This past weekend, my mentee and I attended the third SAYes Key Transition Outcome (KTO) workshop which focused on the domain, Sport & Recreation.
I think young people often assume that if they aren’t star runners or great at handling a soccer ball, then they shouldn’t waste their time on sport and recreation. The first part of the two‑hour session was devoted to changing that perception by showing the youth different types of physical activities that could bring them pleasure and joy.
First, we heard from Deon Scheppel, a representative from Virgin Active, who spoke to us about the job opportunities that Virgin Active offers for young adults interested in becoming personal trainers or leading group fitness classes. He explained that for the right candidate who has an interest in fitness, health and instruction, these positions are always available.
Then Deon asked us to get into a large circle so he could show us some exercises that the young people could do at home without any equipment. By using a pack of cards and assigning different movements to each suit, we learned how to do a quick and efficient workout. I think it was key that Deon showed everyone different ways to get their heart rate pumping without having to sprint or swim. It was also interesting to see how many adults immediately excused themselves from taking part, and how many young people did the same. Exercise can be a very personal experience, and finding something that works for each of us is important. I encourage mentors and mentees to explore, explore, explore.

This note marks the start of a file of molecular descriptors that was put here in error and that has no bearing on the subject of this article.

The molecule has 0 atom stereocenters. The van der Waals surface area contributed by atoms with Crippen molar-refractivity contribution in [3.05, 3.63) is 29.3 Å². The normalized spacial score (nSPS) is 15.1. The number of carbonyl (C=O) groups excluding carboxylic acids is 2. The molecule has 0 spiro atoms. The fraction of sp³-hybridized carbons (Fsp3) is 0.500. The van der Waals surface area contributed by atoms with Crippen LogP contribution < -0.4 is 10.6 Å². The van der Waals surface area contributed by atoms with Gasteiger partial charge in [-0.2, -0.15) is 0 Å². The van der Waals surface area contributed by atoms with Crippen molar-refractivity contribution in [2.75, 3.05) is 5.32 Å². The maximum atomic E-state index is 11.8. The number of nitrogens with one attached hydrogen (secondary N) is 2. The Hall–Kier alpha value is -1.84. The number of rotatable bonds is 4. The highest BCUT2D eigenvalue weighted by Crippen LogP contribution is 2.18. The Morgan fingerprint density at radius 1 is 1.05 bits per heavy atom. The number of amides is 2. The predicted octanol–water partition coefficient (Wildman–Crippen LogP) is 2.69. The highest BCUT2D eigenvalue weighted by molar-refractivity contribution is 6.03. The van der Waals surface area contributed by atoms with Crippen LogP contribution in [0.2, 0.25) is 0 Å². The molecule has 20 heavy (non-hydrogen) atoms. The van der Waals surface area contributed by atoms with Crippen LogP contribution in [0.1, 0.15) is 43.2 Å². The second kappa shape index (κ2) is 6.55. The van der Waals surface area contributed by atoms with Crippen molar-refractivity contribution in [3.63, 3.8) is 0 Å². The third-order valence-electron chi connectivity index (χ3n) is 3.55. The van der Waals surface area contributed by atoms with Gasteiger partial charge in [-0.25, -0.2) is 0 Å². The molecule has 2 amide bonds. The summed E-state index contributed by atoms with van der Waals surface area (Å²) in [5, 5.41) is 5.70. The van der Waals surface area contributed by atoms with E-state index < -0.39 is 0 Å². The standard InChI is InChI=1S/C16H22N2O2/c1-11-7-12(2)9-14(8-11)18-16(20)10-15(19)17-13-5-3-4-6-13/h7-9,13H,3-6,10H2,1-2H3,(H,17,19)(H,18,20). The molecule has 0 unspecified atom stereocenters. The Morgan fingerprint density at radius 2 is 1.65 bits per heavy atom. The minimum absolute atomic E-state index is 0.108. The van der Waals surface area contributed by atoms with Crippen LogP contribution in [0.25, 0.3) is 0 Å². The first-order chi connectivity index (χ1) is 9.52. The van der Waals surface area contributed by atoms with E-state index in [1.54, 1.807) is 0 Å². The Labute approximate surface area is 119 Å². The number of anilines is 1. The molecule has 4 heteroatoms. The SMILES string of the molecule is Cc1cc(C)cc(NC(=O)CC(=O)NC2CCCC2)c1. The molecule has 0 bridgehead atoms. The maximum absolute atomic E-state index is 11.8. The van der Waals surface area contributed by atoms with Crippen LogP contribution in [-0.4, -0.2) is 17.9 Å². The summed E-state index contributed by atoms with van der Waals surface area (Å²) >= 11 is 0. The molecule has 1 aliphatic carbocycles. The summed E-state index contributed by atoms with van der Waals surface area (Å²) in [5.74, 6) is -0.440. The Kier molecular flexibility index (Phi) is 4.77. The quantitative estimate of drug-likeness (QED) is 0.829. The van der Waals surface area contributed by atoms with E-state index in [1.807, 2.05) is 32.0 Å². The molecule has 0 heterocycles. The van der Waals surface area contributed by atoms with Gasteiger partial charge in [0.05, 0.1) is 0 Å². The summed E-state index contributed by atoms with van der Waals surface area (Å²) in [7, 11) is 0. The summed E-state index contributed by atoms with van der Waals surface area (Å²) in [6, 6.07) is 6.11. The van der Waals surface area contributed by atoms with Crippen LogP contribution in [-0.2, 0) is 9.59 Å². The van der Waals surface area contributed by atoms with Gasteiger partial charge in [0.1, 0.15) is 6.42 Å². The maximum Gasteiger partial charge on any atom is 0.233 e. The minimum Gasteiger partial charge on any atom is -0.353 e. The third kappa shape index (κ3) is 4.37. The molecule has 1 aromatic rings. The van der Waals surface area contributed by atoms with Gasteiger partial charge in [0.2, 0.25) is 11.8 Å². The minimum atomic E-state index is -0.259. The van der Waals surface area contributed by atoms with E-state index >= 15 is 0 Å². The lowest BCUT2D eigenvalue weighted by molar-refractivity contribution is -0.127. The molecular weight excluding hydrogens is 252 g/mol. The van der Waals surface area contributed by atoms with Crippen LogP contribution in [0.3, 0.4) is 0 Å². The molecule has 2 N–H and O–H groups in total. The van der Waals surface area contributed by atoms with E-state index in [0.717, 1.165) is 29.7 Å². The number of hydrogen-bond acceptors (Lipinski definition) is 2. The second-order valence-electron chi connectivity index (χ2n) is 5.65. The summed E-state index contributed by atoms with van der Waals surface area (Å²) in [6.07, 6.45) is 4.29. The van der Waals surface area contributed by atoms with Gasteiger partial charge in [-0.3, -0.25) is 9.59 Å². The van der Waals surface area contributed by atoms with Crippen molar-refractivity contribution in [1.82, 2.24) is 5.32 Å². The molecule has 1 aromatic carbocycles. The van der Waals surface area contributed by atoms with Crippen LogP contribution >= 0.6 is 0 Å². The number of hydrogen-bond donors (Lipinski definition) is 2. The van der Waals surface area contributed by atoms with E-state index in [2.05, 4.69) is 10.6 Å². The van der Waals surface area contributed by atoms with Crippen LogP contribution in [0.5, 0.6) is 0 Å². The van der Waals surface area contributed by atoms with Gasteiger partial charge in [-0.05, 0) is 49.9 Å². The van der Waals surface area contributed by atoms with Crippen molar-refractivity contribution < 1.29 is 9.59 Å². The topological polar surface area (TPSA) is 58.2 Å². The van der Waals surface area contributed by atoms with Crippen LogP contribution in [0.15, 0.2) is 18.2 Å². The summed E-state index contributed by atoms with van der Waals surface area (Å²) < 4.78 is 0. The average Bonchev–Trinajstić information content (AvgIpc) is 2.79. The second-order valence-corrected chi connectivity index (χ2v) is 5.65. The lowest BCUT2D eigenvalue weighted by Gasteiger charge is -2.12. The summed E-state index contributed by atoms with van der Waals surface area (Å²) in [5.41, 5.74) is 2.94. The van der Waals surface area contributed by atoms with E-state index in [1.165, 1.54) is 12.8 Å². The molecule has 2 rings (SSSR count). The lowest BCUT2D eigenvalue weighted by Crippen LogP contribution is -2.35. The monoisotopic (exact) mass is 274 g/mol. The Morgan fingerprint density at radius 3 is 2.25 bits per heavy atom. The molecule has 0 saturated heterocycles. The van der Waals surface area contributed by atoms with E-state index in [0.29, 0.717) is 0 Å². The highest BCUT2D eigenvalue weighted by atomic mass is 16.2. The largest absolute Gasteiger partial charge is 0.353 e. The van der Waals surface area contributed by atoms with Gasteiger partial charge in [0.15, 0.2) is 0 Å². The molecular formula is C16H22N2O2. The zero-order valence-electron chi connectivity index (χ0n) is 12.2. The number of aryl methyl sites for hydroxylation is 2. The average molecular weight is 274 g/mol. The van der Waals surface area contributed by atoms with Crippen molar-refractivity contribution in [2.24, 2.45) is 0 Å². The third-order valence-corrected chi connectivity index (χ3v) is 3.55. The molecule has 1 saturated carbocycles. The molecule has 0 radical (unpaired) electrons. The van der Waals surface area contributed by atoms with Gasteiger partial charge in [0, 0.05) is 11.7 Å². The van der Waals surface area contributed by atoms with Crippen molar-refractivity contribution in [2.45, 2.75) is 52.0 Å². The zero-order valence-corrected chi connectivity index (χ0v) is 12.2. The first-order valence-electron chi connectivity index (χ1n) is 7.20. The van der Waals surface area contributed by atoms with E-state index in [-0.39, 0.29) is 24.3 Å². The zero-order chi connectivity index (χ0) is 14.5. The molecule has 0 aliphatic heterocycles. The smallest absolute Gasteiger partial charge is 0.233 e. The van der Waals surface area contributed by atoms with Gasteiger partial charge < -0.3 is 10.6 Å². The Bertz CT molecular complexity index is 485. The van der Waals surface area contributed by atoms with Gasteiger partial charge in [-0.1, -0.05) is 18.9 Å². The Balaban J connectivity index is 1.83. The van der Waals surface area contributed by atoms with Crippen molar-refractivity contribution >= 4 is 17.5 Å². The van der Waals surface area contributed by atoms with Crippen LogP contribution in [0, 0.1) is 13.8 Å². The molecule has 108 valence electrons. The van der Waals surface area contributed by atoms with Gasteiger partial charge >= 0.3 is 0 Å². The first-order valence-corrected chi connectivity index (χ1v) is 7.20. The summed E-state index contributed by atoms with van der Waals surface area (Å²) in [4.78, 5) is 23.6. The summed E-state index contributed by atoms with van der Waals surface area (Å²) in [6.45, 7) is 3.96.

The next presenter, Katharine Price, demonstrated some simple yet effective breathing exercises and yoga stretches. She focused on the calming effect that yoga and breathing can have. She also pointed out how the energy in the room changed when we began practicing some of the moves. Of course, there was also a lot of laughter.
The techniques she showed us are particularly useful during times of high stress and anxiety – think, exam time!
In the second half of the session, we took a closer look at the things we enjoy doing and why we enjoy them. This gave some of the young people the chance to voice the things they enjoy that aren’t necessarily physically challenging activities like drawing, cooking and chess. I think it brought another dimension to the workshop and allowed some of the young people who hadn’t taken part in the earlier segments a chance to feel included. The take‑home was that connecting, expressing and belonging are important feelings, and we can recognise how sport and recreation help us to feel those things.
Thanks for reading,